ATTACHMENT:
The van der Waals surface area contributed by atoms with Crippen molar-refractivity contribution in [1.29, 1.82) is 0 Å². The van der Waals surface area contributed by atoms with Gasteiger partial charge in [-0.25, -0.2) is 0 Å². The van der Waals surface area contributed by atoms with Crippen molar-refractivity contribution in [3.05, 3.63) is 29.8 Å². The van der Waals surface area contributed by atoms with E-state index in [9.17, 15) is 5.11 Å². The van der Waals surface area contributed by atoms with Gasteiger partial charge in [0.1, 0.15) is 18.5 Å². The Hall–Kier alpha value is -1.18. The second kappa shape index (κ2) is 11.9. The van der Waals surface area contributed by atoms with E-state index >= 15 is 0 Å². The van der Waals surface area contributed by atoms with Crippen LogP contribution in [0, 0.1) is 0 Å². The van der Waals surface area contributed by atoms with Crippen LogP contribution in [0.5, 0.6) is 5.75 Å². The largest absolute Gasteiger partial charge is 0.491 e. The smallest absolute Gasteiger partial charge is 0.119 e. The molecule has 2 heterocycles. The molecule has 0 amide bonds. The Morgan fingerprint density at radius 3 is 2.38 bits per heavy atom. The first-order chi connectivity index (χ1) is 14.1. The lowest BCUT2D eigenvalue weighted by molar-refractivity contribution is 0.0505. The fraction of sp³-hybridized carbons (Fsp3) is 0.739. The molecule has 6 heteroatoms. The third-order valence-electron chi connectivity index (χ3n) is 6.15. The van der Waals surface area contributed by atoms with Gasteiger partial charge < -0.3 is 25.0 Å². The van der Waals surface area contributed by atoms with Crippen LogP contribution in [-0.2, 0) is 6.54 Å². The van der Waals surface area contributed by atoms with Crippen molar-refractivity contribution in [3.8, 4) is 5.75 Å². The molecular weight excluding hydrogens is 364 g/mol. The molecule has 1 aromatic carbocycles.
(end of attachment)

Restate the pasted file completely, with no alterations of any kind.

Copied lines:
The van der Waals surface area contributed by atoms with Crippen molar-refractivity contribution in [1.29, 1.82) is 0 Å². The van der Waals surface area contributed by atoms with Gasteiger partial charge in [-0.25, -0.2) is 0 Å². The van der Waals surface area contributed by atoms with Crippen molar-refractivity contribution in [3.05, 3.63) is 29.8 Å². The van der Waals surface area contributed by atoms with E-state index in [9.17, 15) is 5.11 Å². The van der Waals surface area contributed by atoms with Gasteiger partial charge in [0.1, 0.15) is 18.5 Å². The Hall–Kier alpha value is -1.18. The second kappa shape index (κ2) is 11.9. The van der Waals surface area contributed by atoms with E-state index >= 15 is 0 Å². The van der Waals surface area contributed by atoms with Crippen LogP contribution in [0, 0.1) is 0 Å². The van der Waals surface area contributed by atoms with Crippen LogP contribution in [0.5, 0.6) is 5.75 Å². The largest absolute Gasteiger partial charge is 0.491 e. The smallest absolute Gasteiger partial charge is 0.119 e. The molecule has 2 heterocycles. The molecule has 0 amide bonds. The Morgan fingerprint density at radius 3 is 2.38 bits per heavy atom. The first-order chi connectivity index (χ1) is 14.1. The lowest BCUT2D eigenvalue weighted by molar-refractivity contribution is 0.0505. The fraction of sp³-hybridized carbons (Fsp3) is 0.739. The molecule has 6 heteroatoms. The third-order valence-electron chi connectivity index (χ3n) is 6.15. The van der Waals surface area contributed by atoms with Gasteiger partial charge < -0.3 is 25.0 Å². The van der Waals surface area contributed by atoms with Crippen LogP contribution in [-0.2, 0) is 6.54 Å². The van der Waals surface area contributed by atoms with Crippen molar-refractivity contribution in [3.8, 4) is 5.75 Å². The molecular weight excluding hydrogens is 364 g/mol. The molecule has 1 aromatic carbocycles.